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Publication numberUS2225097 A
Publication typeGrant
Publication dateDec 17, 1940
Filing dateApr 8, 1937
Priority dateMar 19, 1931
Publication numberUS 2225097 A, US 2225097A, US-A-2225097, US2225097 A, US2225097A
InventorsCawley Aloysius J
Original AssigneeCawley Aloysius J
Export CitationBiBTeX, EndNote, RefMan
External Links: USPTO, USPTO Assignment, Espacenet
US 2225097 A
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Description  (OCR text may contain errors)

A. J. CAVVLEIY Dec. 17, 19.

DIAvIsIoN original Filed March 19, 41951 i l INVENToR.


UNITED STATES PATENT' OFFICE Original application March 19, 1931, Serial No. 523,791. Divided and this application April 8,

1937, Serial No. 135,718

2 Claims.

The invention has for its object in general, the perception of objects by means of electric waves which are longer than the visible light waves, but which are much shorter than those used in present day broadcasting. Since such electromagnetic waves are subject to all of the laws ci reflection, refraction and polarization as are ordinary light waves, a beam of those waves is directed upon a body possessing the power of refracting them. An invisible image is formed of those reflected Waves, and this invisible image is converted into a visible image by means of the apparatus described in this application.

This application is a division of my application Serial No. 523,791, filed March 19, 1931, for Fog and mist penetrating device, Patent No. 2,155,471, April 25, 1939.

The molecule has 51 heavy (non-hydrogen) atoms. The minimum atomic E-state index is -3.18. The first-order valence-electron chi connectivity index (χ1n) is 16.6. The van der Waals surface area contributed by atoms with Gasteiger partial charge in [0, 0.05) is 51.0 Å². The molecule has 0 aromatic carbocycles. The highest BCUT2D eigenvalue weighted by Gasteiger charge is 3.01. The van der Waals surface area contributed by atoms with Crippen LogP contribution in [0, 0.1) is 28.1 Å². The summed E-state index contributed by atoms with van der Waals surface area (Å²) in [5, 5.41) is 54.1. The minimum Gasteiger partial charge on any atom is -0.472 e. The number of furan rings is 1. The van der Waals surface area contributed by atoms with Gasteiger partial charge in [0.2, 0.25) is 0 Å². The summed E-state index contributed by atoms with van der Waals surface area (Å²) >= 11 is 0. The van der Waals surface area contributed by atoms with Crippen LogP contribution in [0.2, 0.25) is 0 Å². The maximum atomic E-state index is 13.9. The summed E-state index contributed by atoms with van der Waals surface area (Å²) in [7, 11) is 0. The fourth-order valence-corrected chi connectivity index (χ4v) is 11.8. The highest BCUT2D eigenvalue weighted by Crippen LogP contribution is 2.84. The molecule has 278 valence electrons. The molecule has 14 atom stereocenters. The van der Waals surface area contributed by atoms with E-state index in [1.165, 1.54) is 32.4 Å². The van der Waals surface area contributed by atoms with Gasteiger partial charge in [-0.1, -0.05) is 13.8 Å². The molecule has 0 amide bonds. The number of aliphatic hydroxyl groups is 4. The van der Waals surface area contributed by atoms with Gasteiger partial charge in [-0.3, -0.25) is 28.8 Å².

The waves may be generated by any ordinary means, such as by 'vacuum tubes, Hertzian resonators, induction coils, Hertzian vibrators, by an antenna or a plurality of antennae connected to suitable sources of high frequency alternating current. One of the main objects of the invention is the formation of images by means of electro- 5 magnetic waves, which images are converted into visual images, thus making it possible to perceive objects through mists, buildings, dry earth, and in fact through nonconductors in general.

The accompanying drawing forming a part of this specification are to be referred to, in which like reference characters have similar meanings in all of the views, and in which,

Figure 1 is an elevational cross sectional view of an apparatus forming invisible electromagnetic wave images and rendering those images visible and employing a rotating element.

Figure 2 is a view of a disk, which may be used in conjunction with the apparatus illustrated in Figure 1 by substituting it for the rotating element illustrated therein.

Figure 3 is a view of an apparatus for forming visible images from electromagnetic wave invisible images after the method illustrated in Figure 2.

Figure 4 is a. side view of Figure 3, showing the means carried en the surface of the cylinder for scanning the visible and invisible images.

Figure 1 illustrates a device employing a smaller number of rotating elements to produce the images. The apparatus consists of a casing D made of metal or covered with metal foil, for